Good God almighty: Not since Edward D. Wood Jr. unleashed a flotilla of paper-plate UFOs on beautiful downtown Burbank has there been a movie as stem-to-stern inept as this adaptation of the bestselling Christian novel series by Tim LaHaye and Jerry B. Jenkins. It’s a bigger-budget ($15 million) reboot of an already existing trilogy of straight-to-video films starring former child star-turned-religious evangelist Kirk Cameron. And by about ten minutes in, I was ready to shout “Come back, Kirk, all is forgiven!”
The plot, for those blissfully unaware: A bunch of folks with porn star names like Rayford Steele (Nicolas Cage) and Buck Williams (Chad Michael Murray) are among those left behind when the Rapture occurs and the Big Man calls all true believers upstairs. Doubters and sinners are left on Earth to suffer through a century or so of dark times and the rise of the Antichrist. But more pressing matters first—cheating hubby Rayford is the pilot of a crippled jetliner and he can only land it with the help of his estranged daughter Chloe (Cassi Thomson) who’s kinda-sorta got a thing for investigative journalist Buck.
This is bloody looney tunes, but let’s admit that there can be something seductive about a fervently articulated viewpoint that’s different from your own. All it requires is some modicum of competent expression: Left Behind can’t even bother with the A-to-B basics of moviemaking. The effects work is sub-Sharknado and scenes that should be taking place at night happen in broad daylight (and vice-versa). Almost every dialogue exchange includes some kind of stilted pause that a good editor would have trimmed. As for the score, with its Kenny G-esque sax wails, methinks Satan did some ghost composing.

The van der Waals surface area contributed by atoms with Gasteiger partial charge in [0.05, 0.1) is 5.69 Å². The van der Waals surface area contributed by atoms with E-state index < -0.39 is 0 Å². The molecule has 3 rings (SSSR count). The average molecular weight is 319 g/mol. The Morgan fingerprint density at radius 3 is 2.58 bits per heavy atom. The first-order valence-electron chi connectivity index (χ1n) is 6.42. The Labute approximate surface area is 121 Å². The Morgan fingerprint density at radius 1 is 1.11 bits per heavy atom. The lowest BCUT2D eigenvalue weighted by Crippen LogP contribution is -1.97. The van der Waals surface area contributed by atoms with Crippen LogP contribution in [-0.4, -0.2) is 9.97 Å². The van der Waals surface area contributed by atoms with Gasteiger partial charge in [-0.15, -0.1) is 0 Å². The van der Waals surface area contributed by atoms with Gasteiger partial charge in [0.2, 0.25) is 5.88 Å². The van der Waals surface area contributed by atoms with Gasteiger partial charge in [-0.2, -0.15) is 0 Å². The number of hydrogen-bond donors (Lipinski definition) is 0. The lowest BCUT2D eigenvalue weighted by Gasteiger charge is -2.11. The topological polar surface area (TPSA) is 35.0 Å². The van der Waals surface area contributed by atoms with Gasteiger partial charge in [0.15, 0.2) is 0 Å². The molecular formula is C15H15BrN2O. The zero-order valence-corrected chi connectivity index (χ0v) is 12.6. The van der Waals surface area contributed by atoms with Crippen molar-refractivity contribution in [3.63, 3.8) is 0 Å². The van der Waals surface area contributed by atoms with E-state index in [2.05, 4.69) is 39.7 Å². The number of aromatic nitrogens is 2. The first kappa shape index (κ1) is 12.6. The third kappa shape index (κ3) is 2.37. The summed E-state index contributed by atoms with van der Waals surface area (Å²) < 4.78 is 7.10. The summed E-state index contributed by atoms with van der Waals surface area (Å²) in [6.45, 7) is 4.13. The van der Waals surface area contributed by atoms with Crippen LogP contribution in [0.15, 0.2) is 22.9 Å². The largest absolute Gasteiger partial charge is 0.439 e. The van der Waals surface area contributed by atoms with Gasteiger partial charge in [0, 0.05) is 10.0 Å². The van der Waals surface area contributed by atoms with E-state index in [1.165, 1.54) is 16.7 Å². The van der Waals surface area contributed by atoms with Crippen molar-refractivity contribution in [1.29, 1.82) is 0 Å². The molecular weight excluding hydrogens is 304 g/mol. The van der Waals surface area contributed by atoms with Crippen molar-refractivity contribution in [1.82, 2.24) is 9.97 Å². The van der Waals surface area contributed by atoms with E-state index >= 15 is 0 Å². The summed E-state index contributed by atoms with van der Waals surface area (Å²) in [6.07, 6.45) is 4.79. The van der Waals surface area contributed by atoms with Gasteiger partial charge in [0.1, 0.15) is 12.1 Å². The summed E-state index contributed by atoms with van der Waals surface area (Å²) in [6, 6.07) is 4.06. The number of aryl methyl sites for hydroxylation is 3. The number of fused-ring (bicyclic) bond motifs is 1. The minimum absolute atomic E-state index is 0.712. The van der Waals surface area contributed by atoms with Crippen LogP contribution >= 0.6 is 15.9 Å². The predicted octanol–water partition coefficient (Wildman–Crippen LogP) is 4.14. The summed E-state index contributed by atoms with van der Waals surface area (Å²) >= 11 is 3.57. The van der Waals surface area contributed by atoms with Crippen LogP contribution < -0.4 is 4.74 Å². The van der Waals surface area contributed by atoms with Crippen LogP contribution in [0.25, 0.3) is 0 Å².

And that's not even mentioning what must be the most paycheck-cashing Cage performance to date. When Rayford grasps that the Rapture has happened by glancing at the datebook of one of his disappeared stewardesses (“Bible Class!” written in girly-girl cursive is all the proof he needs), the actor’s sunken grimace is a study in sheer career exhaustion and desperation. Left Behind has all the makings of a midnight-movie staple, though its incompetence is finally more depressing than pleasurable. Anything that falls this short of praising the heavens is something to eternally bemoan.
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